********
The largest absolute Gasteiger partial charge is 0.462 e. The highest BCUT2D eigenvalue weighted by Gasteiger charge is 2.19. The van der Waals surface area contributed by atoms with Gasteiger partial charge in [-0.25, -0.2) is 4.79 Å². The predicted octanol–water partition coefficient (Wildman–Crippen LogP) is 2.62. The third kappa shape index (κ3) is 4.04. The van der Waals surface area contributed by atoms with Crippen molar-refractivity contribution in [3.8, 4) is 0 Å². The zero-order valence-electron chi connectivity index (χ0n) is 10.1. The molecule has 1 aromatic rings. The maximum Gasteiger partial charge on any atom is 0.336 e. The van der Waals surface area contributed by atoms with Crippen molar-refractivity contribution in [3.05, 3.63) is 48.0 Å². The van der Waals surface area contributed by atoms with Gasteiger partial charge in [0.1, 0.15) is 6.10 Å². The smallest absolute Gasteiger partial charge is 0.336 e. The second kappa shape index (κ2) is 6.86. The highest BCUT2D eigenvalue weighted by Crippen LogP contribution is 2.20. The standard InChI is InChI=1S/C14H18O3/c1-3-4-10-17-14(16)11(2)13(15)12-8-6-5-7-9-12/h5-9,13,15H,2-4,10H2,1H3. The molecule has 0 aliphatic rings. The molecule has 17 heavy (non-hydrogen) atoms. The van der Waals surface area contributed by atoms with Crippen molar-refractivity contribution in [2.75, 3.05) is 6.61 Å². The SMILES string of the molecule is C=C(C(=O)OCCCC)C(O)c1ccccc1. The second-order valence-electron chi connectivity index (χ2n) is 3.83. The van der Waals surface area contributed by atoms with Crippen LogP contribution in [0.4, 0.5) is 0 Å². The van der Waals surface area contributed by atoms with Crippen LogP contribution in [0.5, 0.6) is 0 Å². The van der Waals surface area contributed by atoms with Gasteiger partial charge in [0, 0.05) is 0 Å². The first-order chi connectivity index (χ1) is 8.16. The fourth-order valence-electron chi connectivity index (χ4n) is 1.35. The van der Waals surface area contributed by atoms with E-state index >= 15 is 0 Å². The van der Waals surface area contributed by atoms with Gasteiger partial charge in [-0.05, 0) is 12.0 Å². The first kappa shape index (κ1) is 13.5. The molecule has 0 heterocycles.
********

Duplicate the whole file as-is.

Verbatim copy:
The largest absolute Gasteiger partial charge is 0.462 e. The highest BCUT2D eigenvalue weighted by Gasteiger charge is 2.19. The van der Waals surface area contributed by atoms with Gasteiger partial charge in [-0.25, -0.2) is 4.79 Å². The predicted octanol–water partition coefficient (Wildman–Crippen LogP) is 2.62. The third kappa shape index (κ3) is 4.04. The van der Waals surface area contributed by atoms with Crippen molar-refractivity contribution in [3.8, 4) is 0 Å². The zero-order valence-electron chi connectivity index (χ0n) is 10.1. The molecule has 1 aromatic rings. The maximum Gasteiger partial charge on any atom is 0.336 e. The van der Waals surface area contributed by atoms with Crippen molar-refractivity contribution in [3.05, 3.63) is 48.0 Å². The van der Waals surface area contributed by atoms with Gasteiger partial charge in [0.1, 0.15) is 6.10 Å². The smallest absolute Gasteiger partial charge is 0.336 e. The second kappa shape index (κ2) is 6.86. The highest BCUT2D eigenvalue weighted by Crippen LogP contribution is 2.20. The standard InChI is InChI=1S/C14H18O3/c1-3-4-10-17-14(16)11(2)13(15)12-8-6-5-7-9-12/h5-9,13,15H,2-4,10H2,1H3. The molecule has 0 aliphatic rings. The molecule has 17 heavy (non-hydrogen) atoms. The van der Waals surface area contributed by atoms with Crippen molar-refractivity contribution in [2.75, 3.05) is 6.61 Å². The SMILES string of the molecule is C=C(C(=O)OCCCC)C(O)c1ccccc1. The second-order valence-electron chi connectivity index (χ2n) is 3.83. The van der Waals surface area contributed by atoms with Crippen LogP contribution in [0.4, 0.5) is 0 Å². The van der Waals surface area contributed by atoms with Crippen LogP contribution in [0.5, 0.6) is 0 Å². The van der Waals surface area contributed by atoms with Gasteiger partial charge in [0, 0.05) is 0 Å². The first-order chi connectivity index (χ1) is 8.16. The fourth-order valence-electron chi connectivity index (χ4n) is 1.35. The van der Waals surface area contributed by atoms with E-state index >= 15 is 0 Å². The van der Waals surface area contributed by atoms with Gasteiger partial charge in [-0.05, 0) is 12.0 Å². The first kappa shape index (κ1) is 13.5. The molecule has 0 heterocycles.